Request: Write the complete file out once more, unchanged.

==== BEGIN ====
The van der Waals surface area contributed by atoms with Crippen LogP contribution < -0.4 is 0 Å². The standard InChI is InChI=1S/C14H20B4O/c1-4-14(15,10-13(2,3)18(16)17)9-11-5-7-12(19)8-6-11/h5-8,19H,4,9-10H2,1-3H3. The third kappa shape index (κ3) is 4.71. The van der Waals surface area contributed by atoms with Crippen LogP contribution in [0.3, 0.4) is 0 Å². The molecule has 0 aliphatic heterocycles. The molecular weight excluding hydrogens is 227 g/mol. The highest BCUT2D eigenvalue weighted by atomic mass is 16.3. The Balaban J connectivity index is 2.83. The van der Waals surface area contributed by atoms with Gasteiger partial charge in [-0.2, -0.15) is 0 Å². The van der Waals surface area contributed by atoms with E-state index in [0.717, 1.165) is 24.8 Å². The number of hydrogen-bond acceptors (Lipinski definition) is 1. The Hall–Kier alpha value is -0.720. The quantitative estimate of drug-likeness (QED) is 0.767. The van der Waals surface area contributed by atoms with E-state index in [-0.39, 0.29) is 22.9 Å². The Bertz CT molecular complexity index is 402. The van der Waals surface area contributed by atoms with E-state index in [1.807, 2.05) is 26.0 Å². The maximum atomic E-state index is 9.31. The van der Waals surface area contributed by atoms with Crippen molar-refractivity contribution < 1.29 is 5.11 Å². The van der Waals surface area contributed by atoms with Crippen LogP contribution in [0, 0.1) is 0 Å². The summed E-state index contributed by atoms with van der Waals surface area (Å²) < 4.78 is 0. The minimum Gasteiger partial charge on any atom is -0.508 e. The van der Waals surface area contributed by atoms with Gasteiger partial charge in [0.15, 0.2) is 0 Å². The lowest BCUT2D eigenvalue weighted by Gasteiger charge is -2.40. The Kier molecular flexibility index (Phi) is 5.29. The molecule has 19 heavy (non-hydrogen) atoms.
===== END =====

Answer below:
The van der Waals surface area contributed by atoms with Crippen LogP contribution < -0.4 is 0 Å². The standard InChI is InChI=1S/C14H20B4O/c1-4-14(15,10-13(2,3)18(16)17)9-11-5-7-12(19)8-6-11/h5-8,19H,4,9-10H2,1-3H3. The third kappa shape index (κ3) is 4.71. The van der Waals surface area contributed by atoms with Crippen LogP contribution in [0.3, 0.4) is 0 Å². The molecule has 0 aliphatic heterocycles. The molecular weight excluding hydrogens is 227 g/mol. The highest BCUT2D eigenvalue weighted by atomic mass is 16.3. The Balaban J connectivity index is 2.83. The van der Waals surface area contributed by atoms with Gasteiger partial charge in [-0.2, -0.15) is 0 Å². The van der Waals surface area contributed by atoms with E-state index in [0.717, 1.165) is 24.8 Å². The number of hydrogen-bond acceptors (Lipinski definition) is 1. The Hall–Kier alpha value is -0.720. The quantitative estimate of drug-likeness (QED) is 0.767. The van der Waals surface area contributed by atoms with E-state index in [-0.39, 0.29) is 22.9 Å². The Bertz CT molecular complexity index is 402. The van der Waals surface area contributed by atoms with E-state index in [1.807, 2.05) is 26.0 Å². The maximum atomic E-state index is 9.31. The van der Waals surface area contributed by atoms with Crippen molar-refractivity contribution < 1.29 is 5.11 Å². The van der Waals surface area contributed by atoms with Crippen LogP contribution in [0, 0.1) is 0 Å². The summed E-state index contributed by atoms with van der Waals surface area (Å²) < 4.78 is 0. The minimum Gasteiger partial charge on any atom is -0.508 e. The van der Waals surface area contributed by atoms with Gasteiger partial charge in [0.15, 0.2) is 0 Å². The lowest BCUT2D eigenvalue weighted by Gasteiger charge is -2.40. The Kier molecular flexibility index (Phi) is 5.29. The molecule has 19 heavy (non-hydrogen) atoms.